BCCs on the trunk, arms and legs that cause concern are typically larger in size, but even a small BCC in these areas can have an irregular growth pattern under the skin if the initial biopsy shows the tumor is aggressive. In addition, a small BCC in an area previously treated with radiation may be much more aggressive than it appears on the surface. Again, treating such a tumor nonsurgically is likely to leave cancer cells behind.

About the Expert:

What Is Infiltrative Basal Cell Carcinoma

Infiltrative basal cell carcinoma is a variant of basal cell carcinoma, the most frequently diagnosed form of non-melanoma skin cancer. This specific type presents differently than other basal cell carcinomas, in that it forms in thin, small clusters, making it less apparent to spot. How dangerous is infiltrative basal cell carcinoma? Were exploring this and more in our overview.

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The Pursuit Of False Perfection

So imagine my alarm years later when, in June 2015, my dermatologist, Patricia Mauro, MD, at the University of North Carolina , did a biopsy of a suspicious spot on my nose and informed me that I had basal cell carcinoma. My head started spinning, and it took me a few seconds to process. Dr. Mauro immediately escorted me to the Mohs Center at the university hospital to meet Brad Merritt, MD, who would soon become my Mohs surgeon and skin sculptor.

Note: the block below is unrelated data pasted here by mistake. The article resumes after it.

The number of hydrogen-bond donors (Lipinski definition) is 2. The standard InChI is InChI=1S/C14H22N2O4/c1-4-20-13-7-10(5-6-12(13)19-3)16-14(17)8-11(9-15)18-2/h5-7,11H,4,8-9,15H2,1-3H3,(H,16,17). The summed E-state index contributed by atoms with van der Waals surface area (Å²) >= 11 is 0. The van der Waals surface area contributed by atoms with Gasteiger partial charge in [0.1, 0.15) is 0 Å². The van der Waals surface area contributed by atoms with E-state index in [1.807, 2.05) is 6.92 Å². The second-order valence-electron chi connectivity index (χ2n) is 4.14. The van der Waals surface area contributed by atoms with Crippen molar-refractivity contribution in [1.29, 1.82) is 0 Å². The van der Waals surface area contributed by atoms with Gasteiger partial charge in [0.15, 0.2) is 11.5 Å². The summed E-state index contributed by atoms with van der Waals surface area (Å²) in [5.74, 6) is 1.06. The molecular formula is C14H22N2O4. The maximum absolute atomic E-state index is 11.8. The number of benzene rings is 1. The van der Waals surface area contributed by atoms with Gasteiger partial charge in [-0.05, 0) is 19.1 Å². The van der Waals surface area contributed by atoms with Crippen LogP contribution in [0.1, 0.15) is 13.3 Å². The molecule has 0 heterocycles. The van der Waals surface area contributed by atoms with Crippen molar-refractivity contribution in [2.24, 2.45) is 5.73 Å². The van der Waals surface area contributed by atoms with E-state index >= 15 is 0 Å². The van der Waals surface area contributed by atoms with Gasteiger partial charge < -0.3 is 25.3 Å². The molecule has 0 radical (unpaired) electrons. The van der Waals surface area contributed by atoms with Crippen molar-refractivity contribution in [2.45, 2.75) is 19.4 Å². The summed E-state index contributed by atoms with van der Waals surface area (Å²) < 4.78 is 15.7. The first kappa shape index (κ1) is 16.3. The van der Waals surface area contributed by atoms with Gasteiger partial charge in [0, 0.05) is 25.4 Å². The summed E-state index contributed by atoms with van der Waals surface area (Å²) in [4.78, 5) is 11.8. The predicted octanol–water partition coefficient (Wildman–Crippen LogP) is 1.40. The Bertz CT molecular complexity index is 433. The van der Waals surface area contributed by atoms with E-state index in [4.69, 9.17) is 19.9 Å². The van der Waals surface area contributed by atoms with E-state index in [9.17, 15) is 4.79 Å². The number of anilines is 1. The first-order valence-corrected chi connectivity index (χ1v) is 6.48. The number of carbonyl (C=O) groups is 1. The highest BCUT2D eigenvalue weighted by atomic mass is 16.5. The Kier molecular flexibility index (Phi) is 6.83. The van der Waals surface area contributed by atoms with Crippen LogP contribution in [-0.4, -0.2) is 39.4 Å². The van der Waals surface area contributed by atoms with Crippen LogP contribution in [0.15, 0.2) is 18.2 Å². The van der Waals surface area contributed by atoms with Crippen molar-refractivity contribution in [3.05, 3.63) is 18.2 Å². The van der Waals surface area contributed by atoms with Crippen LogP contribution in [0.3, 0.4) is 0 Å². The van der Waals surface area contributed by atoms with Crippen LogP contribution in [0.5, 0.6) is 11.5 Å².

My thoughts drifted back to summer days as a teen, spent at the pool swimming and smearing iodine and baby oil on my skinny frame to amplify the suns effects.

In his office, my thoughts drifted back to summer days as a teen, spent at the pool swimming and smearing iodine and baby oil over my skinny frame to amplify the suns effects. Later, when I was a cheerleader at UNC, having bronzed limbs helped to set off the school colors, Carolina blue and white. A week before football season, we practiced cheers at the beach, and Who has the darkest legs? became our mantra. At the Tri Delta house, sunny days meant climbing onto our third-story roof to work on our tans without our greased bodies sliding into the gutters. All of this, it turns out, was sheer insanity for someone of Scotch-Irish descent like myself, with skin especially vulnerable to sun damage and prone to developing skin cancers.